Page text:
A Half Honr with the Zeta Phi.
Ii ior to this the Zsta Phi fraternity en
tertained the president for half an hour.
During bis Miami college days the presi
dent was a member of tbis fraternity, and
tbe coast organization so arranged their
own banquet that tbe president would be
enadtdto attend it. At last night's re
cept.on Mrs. Harrison received a souvenir
from the lad es of San Francisco. It was
an e egant silver card tbey tastefully de
sign-id. lue reception lasted until 11
o'clock, wben the entire party retired.
The Accident to Mrs. Eaton.
Shortly after it occurred Sunday, the
pres dent received news of the accident
to h's sister. Mr. Eaton, and for a time it
look 1 ns though this untoward event
wou dbrc.i!; ;:;) the excursion, usthepresi
deatannounced bis intutiou, if reassuring
newf was not received, of returning east
nt (I ce. B;it. fortunately good news ar
rive yesienbir. and if there is up relapse
the excur-ion programme will be carried
T he Fresiileut's Sister Recovering.
Cl -CINSATI. April 28. A telegram from
Nort u iiend last night states that Mrs.
Eatou is out of danger and improving
rapii.ly. Miss Moore's condition is not so
critii al as ut first supposed. Both laiiies
will lie up and about in a day or two.
Tbe Fend Mill On.
Pa ikersei'Rg, W. Va., April 28 The
report of a marriage, which it was re
p?rtel would oc:ur to-morrow be
tween a son of tbe iiatfields and a daugh
ter of the McCoys, which would seal tbe
bonds of peacs between these warring
families, is declared by a journal pub
lished in the region of tbe troubles to be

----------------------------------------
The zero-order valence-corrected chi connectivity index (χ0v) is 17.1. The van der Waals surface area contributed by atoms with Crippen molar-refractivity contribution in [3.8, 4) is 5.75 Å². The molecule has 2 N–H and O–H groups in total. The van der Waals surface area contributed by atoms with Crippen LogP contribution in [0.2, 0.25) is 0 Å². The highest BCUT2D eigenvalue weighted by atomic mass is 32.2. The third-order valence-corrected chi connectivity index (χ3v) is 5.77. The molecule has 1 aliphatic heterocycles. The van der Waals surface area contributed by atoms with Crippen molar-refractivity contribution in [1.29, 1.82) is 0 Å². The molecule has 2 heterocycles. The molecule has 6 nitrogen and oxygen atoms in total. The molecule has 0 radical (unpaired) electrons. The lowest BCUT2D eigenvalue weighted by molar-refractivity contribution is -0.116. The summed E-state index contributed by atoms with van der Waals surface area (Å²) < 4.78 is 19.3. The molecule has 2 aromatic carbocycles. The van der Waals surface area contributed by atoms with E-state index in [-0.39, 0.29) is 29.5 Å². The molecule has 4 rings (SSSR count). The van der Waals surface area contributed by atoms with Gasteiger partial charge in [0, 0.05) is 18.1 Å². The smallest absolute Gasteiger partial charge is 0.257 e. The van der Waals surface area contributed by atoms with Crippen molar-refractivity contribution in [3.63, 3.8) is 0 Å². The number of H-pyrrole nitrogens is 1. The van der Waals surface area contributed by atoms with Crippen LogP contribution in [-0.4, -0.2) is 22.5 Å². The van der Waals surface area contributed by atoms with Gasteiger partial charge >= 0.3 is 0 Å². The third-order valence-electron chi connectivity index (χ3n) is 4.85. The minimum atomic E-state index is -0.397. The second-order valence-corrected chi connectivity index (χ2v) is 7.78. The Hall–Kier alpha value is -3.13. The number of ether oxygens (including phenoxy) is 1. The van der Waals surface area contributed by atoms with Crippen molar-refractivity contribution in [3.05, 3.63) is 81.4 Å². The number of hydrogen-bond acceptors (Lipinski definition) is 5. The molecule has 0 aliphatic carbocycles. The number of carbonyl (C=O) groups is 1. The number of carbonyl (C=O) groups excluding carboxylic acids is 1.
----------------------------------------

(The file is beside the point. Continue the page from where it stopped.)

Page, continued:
witnt ut foundation. For two years no
outbreak h.-s occurred between these
famil es, but tbey are still deadly ene
mies, and provocation alone is necessary
to precipitate more trouble. No wedding
has been thought ot
The latest report from the Chilian war
saystbat tbe insurgent ironclod Huascar
has been sunk by the forces of Bai
rn acac a
When I bcesi rising Ely's Cream Balm
my catarrh was so bad I had headache
tbe whole time and discharged a large
amount of filthy matter. This baa al
most entirely disappeared and I have not
had headache since. J. H. Sommers,
F!ci Eeedafbeead tellers c!l tbe troubles !nefr
ce&t to a bilious Etate of tbe system, such aa
lizziiieis, hauwa, iTowsiDoeB, DUtresa aftes
c-f.tir.cr. liia in the SiJe, kc -While their most
rc&ule success has been shown in curing
UeaSaeha. rot Carter's Little liver PTQS are
equitT valn&ble in Constipation, cwtdq anl pre
venting th'snncviiiaeoiaplaiat.irhie tbey &laa
fcvor atd regulate tbe bowela. tea if theycnl
Ji-5, e thee wculd be almost priceless to those wr.9
euf.er from thisdii'trMRing complaint; but forto
titilv theirgoodncsa dxa no'.cnd htrenil those
wnoctcotry them will bnd fnem little pills valti
tfclo in eo many wars th&t they mil cot bo
4ing to do without them. Bat iiier ailslck hoi4
'l the tune of rc many lives that bra Is wfcrs
wo mike our great hoast. Oarfillaccreitirhiie
Carter's Little Liver PflTs are very small and
rmccntouia One or two r illa wake dose.
They are etnctly vegetable and do not gripe or
pcrpe, but It tueix gen Ua action please all hi
ucthetc Invialaat25centa; Cvefortl. Sold
fcj druggist everynhare, or neat by mail.
CARTER MEDICINE CO., New York.
SMALL PILL SMALL DQSF. SMALL PRlCi?
Da. HocrHMTVSrecincs are scientifically and
carefully prepared prmcrlption ; used for many
years in private practice with suecewnd f orover
thirty yean used by tbe people. Every tingle Bpe
clfic i a special care for the disease named.
Thee spec i flea cure without drapglmr. porr
hut or reducing the system, and are in fact and
deed the sovereign re aaedicssl t aeWarld.
UST or rarrciTAi. soa. eras.
1 fevers, lonmanon. lnaammation. ..
4 Worms, Worm Feer. Worm Colic .
i frying- Co lie, or Teething of I Mania
4 IMarrhea. of Children or Adult....
5 ITentery Uriping. bUlous Colic .
6 Cholera M or has. Vomiting
7 Conga. Cold, Bronchitis
S Nearalgia, Toothache. Faceache ...
Headaches, Kick Headache, Vertigo